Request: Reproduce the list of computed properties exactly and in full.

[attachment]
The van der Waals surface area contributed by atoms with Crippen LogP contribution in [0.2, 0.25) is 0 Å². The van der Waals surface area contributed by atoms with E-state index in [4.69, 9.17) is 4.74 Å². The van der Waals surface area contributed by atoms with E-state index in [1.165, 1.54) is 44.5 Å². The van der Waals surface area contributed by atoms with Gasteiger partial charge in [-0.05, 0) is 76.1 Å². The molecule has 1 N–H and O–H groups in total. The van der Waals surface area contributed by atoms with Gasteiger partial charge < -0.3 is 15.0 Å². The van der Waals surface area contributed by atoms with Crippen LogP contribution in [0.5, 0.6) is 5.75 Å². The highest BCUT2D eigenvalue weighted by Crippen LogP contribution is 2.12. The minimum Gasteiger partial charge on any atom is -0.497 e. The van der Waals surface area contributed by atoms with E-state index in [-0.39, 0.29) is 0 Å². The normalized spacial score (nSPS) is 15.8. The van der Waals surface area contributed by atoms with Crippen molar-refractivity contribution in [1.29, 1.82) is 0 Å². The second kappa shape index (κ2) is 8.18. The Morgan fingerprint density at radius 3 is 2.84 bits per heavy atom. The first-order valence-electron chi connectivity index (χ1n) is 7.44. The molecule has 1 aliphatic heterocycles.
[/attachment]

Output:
The van der Waals surface area contributed by atoms with Crippen LogP contribution in [0.2, 0.25) is 0 Å². The van der Waals surface area contributed by atoms with E-state index in [4.69, 9.17) is 4.74 Å². The van der Waals surface area contributed by atoms with E-state index in [1.165, 1.54) is 44.5 Å². The van der Waals surface area contributed by atoms with Gasteiger partial charge in [-0.05, 0) is 76.1 Å². The molecule has 1 N–H and O–H groups in total. The van der Waals surface area contributed by atoms with Gasteiger partial charge < -0.3 is 15.0 Å². The van der Waals surface area contributed by atoms with Crippen LogP contribution in [0.5, 0.6) is 5.75 Å². The highest BCUT2D eigenvalue weighted by Crippen LogP contribution is 2.12. The minimum Gasteiger partial charge on any atom is -0.497 e. The van der Waals surface area contributed by atoms with E-state index in [-0.39, 0.29) is 0 Å². The normalized spacial score (nSPS) is 15.8. The van der Waals surface area contributed by atoms with Crippen molar-refractivity contribution in [1.29, 1.82) is 0 Å². The second kappa shape index (κ2) is 8.18. The Morgan fingerprint density at radius 3 is 2.84 bits per heavy atom. The first-order valence-electron chi connectivity index (χ1n) is 7.44. The molecule has 1 aliphatic heterocycles.